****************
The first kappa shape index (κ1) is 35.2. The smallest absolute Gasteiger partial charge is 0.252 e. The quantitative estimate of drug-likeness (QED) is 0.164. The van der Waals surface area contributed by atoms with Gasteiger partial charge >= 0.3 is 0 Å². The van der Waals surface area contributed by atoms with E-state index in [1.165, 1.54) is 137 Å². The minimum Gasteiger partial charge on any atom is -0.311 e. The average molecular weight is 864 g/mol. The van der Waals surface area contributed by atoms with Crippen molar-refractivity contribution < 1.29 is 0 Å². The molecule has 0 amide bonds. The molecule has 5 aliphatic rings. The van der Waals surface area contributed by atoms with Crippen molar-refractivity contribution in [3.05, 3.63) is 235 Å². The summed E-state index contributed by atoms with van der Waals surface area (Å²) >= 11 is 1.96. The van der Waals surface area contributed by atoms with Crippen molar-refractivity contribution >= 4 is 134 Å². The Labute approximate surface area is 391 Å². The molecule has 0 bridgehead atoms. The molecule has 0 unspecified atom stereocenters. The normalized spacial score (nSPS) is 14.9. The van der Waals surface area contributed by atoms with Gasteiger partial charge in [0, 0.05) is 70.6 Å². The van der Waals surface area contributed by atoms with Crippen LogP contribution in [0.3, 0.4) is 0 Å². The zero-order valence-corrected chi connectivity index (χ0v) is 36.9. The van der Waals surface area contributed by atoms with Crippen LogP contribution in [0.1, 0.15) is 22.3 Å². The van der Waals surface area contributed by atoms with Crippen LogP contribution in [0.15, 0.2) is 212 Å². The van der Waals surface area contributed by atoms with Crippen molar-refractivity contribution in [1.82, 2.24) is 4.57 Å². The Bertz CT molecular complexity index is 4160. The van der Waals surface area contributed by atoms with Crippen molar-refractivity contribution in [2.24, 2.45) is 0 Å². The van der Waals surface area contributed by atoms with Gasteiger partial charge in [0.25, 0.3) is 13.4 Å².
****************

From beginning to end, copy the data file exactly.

The first kappa shape index (κ1) is 35.2. The smallest absolute Gasteiger partial charge is 0.252 e. The quantitative estimate of drug-likeness (QED) is 0.164. The van der Waals surface area contributed by atoms with Gasteiger partial charge >= 0.3 is 0 Å². The van der Waals surface area contributed by atoms with E-state index in [1.165, 1.54) is 137 Å². The minimum Gasteiger partial charge on any atom is -0.311 e. The average molecular weight is 864 g/mol. The van der Waals surface area contributed by atoms with Crippen molar-refractivity contribution < 1.29 is 0 Å². The molecule has 0 amide bonds. The molecule has 5 aliphatic rings. The van der Waals surface area contributed by atoms with Crippen molar-refractivity contribution in [3.05, 3.63) is 235 Å². The summed E-state index contributed by atoms with van der Waals surface area (Å²) >= 11 is 1.96. The van der Waals surface area contributed by atoms with Crippen molar-refractivity contribution >= 4 is 134 Å². The Labute approximate surface area is 391 Å². The molecule has 0 bridgehead atoms. The molecule has 0 unspecified atom stereocenters. The normalized spacial score (nSPS) is 14.9. The van der Waals surface area contributed by atoms with Gasteiger partial charge in [0, 0.05) is 70.6 Å². The van der Waals surface area contributed by atoms with Crippen LogP contribution in [0.3, 0.4) is 0 Å². The zero-order valence-corrected chi connectivity index (χ0v) is 36.9. The van der Waals surface area contributed by atoms with Crippen LogP contribution in [0.1, 0.15) is 22.3 Å². The van der Waals surface area contributed by atoms with Crippen LogP contribution in [0.15, 0.2) is 212 Å². The van der Waals surface area contributed by atoms with Crippen molar-refractivity contribution in [1.82, 2.24) is 4.57 Å². The Bertz CT molecular complexity index is 4160. The van der Waals surface area contributed by atoms with Crippen molar-refractivity contribution in [2.24, 2.45) is 0 Å². The van der Waals surface area contributed by atoms with Gasteiger partial charge in [0.25, 0.3) is 13.4 Å².